The opposition politicians argue that besides the massive rigging, millions of Ugandans were disfranchised; there was excessive use of money to compromise voters, intimidations and many other occurrences which to them render the process illegitimate.
They also want to convince the NRM government to accept to re-instate the presidential term limits in order to avoid life presidency.
“Without the presidential term limits and we can easily have a scenario of life presidency and the loss of hope for change in some Ugandans may compel them to resort to other means which may destabilise the country,” Mao argued.
Asked whether the FDC leader Dr. Kizza Besigye would accept to attend the dialogue with Museveni, Mao said: “Besigye has been part of these meetings with religious leaders and I think he will accept.”
The FDC party administrator, Wycliffe Bakandonda, confirmed that his party leader Besigye had attended the meetings.
But on whether the retired colonel is willing to meet Museveni for dialogue, Bakandonda said: “You should put that question to Besigye.”
Besigye has since last Wednesday been out of the country and was expected to be back to Uganda on Sunday.
Sources within FDC revealed that Besigye has been to Liberia, South Africa, US, and the UK to consult party supporters on the way forward.
The President’s press secretary, Tamale Mirundi, said the President was ready to meet leaders of opposition parties.
“If the President can fight for peace in Somalia, Burundi, Sudan and many other countries why not to have dialogue with the opposition for the good of the nation? Even immediately after 2006 elections the President met opposition leaders. I am sure the President will not refuse to meet them,” Tamale said.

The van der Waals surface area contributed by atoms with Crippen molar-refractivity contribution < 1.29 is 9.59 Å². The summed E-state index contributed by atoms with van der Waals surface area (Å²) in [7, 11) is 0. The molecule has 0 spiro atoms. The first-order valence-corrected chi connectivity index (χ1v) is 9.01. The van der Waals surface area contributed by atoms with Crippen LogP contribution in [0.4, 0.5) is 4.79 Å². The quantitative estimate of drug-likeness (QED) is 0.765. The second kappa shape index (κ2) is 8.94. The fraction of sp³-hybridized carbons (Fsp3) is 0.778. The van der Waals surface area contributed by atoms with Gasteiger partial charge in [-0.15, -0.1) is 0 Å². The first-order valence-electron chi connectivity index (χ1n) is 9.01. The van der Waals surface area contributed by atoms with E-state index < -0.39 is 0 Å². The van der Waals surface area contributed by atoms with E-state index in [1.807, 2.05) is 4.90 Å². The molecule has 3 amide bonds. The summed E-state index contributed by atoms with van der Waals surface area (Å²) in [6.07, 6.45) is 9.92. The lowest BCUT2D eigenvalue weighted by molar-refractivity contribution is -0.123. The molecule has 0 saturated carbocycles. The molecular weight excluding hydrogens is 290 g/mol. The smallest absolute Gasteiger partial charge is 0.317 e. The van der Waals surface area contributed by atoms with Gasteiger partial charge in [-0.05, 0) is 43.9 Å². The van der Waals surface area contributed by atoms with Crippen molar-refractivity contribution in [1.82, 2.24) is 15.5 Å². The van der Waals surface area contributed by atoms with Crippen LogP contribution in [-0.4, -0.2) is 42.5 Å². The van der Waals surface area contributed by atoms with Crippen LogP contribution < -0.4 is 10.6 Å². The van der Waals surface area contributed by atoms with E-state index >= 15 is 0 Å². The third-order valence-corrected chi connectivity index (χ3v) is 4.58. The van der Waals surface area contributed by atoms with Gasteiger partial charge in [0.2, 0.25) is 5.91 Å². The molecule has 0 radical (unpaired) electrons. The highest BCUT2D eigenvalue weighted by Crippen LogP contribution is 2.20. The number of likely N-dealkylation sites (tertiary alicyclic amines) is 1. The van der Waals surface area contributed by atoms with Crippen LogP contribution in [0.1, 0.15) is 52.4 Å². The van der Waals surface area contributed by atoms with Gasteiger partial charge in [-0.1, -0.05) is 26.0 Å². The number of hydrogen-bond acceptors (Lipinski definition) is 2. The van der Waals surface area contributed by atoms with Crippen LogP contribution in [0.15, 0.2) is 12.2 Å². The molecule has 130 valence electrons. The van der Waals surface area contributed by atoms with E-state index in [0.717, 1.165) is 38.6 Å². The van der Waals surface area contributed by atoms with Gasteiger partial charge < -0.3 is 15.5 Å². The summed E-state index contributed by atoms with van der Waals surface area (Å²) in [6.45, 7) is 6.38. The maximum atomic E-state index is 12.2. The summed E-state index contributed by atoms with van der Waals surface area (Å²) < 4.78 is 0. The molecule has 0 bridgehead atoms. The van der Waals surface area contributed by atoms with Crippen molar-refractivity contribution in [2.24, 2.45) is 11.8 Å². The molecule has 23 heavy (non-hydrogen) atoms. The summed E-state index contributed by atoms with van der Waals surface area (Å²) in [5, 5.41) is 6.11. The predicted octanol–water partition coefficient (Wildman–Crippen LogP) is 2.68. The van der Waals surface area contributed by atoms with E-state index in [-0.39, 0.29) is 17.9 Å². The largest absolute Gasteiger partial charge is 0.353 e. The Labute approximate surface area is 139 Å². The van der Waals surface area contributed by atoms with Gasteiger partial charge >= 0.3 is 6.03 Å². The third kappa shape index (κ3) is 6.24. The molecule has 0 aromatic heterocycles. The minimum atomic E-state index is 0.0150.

He, however, ruled out the possibility of the President accepting the proposal of a government of national unity.
“A government of national unity only applies where no party was able to win significantly.
“But in this case, the NRM won both the presidential and parliamentary elections overwhelmingly,” he argued.
On the opposition grievances over electoral malpractices and the unfairness of the process, Tamale said: “You cannot solve those grievances through talks. Let them go to courts of law. The Constitution provided a solution for such concerns.”


The National Resistance Movement and its main rival the Forum for Democratic Change have separately dismissed the idea of a coalition government ahead of the 2011 polls.
NRM Chief Whip Daudi Migereko led the NRM side to a recent tête-à-tête with other political forces, including the FDC, said his party’s intention is to win the 2011 polls “decisively”.
The dialogue organized by Accra based Institute of Economic Affairs- a Think Tank famous for organizing Presidential Debates between Ghana’s bitter rivals in the last election- was assisted by a Hague based Dutch NGO- the Netherlands Institute for Multiparty Democracy.
On Friday the European Union head in Uganda Ambassador Vincent De Visscher said talk of a coalition government in 2011 was speculation saying of more concern would be the cohesiveness of the political opposition.